To remain competitive in its different markets, ASOS uses a zonal pricing technology. This system helps ASOS price brands in line with local competition.

customer-service-thumb asos-here-to-help-thumb

Omni-channel customer engagement and service is a strong priority for ASOS. The company has a 200-person customer care staff that is available 24/7. The staff has capabilities in 5 different languages and can communicate with customers via email, Facebook, Twitter, phone, website, Google+, Instagram and YouTube.

ASOS demonstrates that clearly aligning your company’s operational priorities with solutions that address your consumers’ needs is the path to success.



ASOS Annual Report


Bloomberg: From Financial Markets to Acquisition Targets


NIKE: Inspiring Athletes around the World

Student comments on ASOS: Delivering Fast Fashion to Style-Conscious Twenty-Somethings

  1. Hi Nkem – great post! As a user of Asos myself, I certainly buy into its value proposition.

    As you mentioned, one thing that makes Asos so unique is its extremely vast selection of on-trend inventory. In fact, compared to other online retailers, it can sometimes become exhausting to navigate through all of their products. This makes me wonder about their operations strategy around inventory management. I’m curious how they balance consistently updating their SKUs to offer products that appeal to the constantly shifting fashion trends with the costs of holding inventory. Do they stock all inventory in company-owned warehouses or do they force any of their partner brands to maintain inventory risk? Additionally, given that they are entirely digital, how do they dispose of obsolete inventory (i.e. retailers with physical locations have the option of outlet stores or warehouse sales)?

    In any case, it seems like they have truly perfected the online fast fashion model and is certainly a very interesting company to examine!

  2. Great post, Nkem. I’ve shopped on ASOS many a time to get the convenient shopping experience of a mall while avoiding the hellish, miserable experience of an actual mall full of real life humans. Not just humans – shoppers. The worst kind. I digress.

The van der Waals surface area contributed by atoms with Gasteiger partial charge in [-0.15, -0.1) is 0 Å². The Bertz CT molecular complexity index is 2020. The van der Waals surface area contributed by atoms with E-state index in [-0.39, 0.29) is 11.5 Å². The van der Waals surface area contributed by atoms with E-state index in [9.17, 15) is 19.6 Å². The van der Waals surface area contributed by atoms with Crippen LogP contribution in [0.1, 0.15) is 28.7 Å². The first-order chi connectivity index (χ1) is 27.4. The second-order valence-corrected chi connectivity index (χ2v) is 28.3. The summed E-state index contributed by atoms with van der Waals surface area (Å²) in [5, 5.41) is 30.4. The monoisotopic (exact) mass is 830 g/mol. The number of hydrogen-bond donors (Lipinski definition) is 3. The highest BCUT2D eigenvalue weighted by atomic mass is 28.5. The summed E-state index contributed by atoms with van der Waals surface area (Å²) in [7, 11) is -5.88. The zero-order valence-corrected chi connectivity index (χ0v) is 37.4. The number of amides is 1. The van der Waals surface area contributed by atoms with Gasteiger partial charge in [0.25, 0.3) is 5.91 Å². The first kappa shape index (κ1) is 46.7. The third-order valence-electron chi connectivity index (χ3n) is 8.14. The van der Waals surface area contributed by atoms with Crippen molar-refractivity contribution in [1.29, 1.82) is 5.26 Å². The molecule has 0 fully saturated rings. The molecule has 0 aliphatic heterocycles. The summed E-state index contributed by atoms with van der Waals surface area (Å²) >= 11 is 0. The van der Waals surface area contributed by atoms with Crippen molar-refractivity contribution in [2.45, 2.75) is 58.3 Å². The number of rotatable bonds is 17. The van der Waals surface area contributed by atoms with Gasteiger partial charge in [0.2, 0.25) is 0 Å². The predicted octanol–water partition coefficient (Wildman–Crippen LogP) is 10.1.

As I moved away from the UK, I was happily surprised to see that ASOS delivers worldwide and I was once again spared from the malls. But my question to you is this – how the heck (and why) do they do this? Shipping to more countries than Amazon (and for free) just doesn’t make sense to me – there are a lot of tiny markets where courier services are the only viable logistics solution, and yet they still ship there. Are there any other aspects to their operating model that makes this possible? Or does the reason stem from their business model: perhaps they are cross-subsidizing these smaller markets because the image of being a globally present one-stop-shop gives them brand equity worth more than the associated inconveniences?

  3. Awesome post Nkem! I certainly don’t question the ASOS value for customers as they provides a huge selection of fashion items, usually at an affordable price, and with generous shipping & handling terms. I do wonder though, if ASOS’s policy on shipping is too favorable for customers. As 100% of its sales happen online, does ASOS experience higher return rates than a traditional retailer? Especially since the threshold for a free order is only £15, customers may order single items on a whim, at different times, rack up shipping/logistics/inventory charges for ASOS, and then the decision to return them is made so simple. I wonder what kinds of economics/pricing tests have been run on these policies and what the incremental impact of raising minimum order sizes would be for ASOS’s business model.

Leave a comment